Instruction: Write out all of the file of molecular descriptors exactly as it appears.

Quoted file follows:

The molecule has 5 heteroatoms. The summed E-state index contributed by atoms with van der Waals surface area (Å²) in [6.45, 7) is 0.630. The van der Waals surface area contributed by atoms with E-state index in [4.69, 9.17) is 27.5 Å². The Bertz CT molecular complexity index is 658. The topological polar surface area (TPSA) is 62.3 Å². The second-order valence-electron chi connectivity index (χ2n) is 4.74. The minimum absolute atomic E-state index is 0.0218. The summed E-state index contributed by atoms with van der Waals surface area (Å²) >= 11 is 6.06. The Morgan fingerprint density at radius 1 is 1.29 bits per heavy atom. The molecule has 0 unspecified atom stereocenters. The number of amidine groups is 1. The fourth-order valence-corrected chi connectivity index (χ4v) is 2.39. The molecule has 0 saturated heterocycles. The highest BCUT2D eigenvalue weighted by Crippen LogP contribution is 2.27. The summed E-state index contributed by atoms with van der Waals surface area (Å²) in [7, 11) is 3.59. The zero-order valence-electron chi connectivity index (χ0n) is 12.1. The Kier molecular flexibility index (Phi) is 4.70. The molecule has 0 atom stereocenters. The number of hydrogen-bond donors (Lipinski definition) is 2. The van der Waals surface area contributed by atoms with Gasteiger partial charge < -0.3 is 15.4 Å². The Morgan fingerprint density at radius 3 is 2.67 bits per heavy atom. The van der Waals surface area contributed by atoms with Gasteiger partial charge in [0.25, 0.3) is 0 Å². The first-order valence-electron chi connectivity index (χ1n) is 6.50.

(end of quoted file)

The molecule has 5 heteroatoms. The summed E-state index contributed by atoms with van der Waals surface area (Å²) in [6.45, 7) is 0.630. The van der Waals surface area contributed by atoms with E-state index in [4.69, 9.17) is 27.5 Å². The Bertz CT molecular complexity index is 658. The topological polar surface area (TPSA) is 62.3 Å². The second-order valence-electron chi connectivity index (χ2n) is 4.74. The minimum absolute atomic E-state index is 0.0218. The summed E-state index contributed by atoms with van der Waals surface area (Å²) >= 11 is 6.06. The Morgan fingerprint density at radius 1 is 1.29 bits per heavy atom. The molecule has 0 unspecified atom stereocenters. The number of amidine groups is 1. The fourth-order valence-corrected chi connectivity index (χ4v) is 2.39. The molecule has 0 saturated heterocycles. The highest BCUT2D eigenvalue weighted by Crippen LogP contribution is 2.27. The summed E-state index contributed by atoms with van der Waals surface area (Å²) in [7, 11) is 3.59. The zero-order valence-electron chi connectivity index (χ0n) is 12.1. The Kier molecular flexibility index (Phi) is 4.70. The molecule has 0 atom stereocenters. The number of hydrogen-bond donors (Lipinski definition) is 2. The van der Waals surface area contributed by atoms with Gasteiger partial charge < -0.3 is 15.4 Å². The Morgan fingerprint density at radius 3 is 2.67 bits per heavy atom. The van der Waals surface area contributed by atoms with Gasteiger partial charge in [0.25, 0.3) is 0 Å². The first-order valence-electron chi connectivity index (χ1n) is 6.50.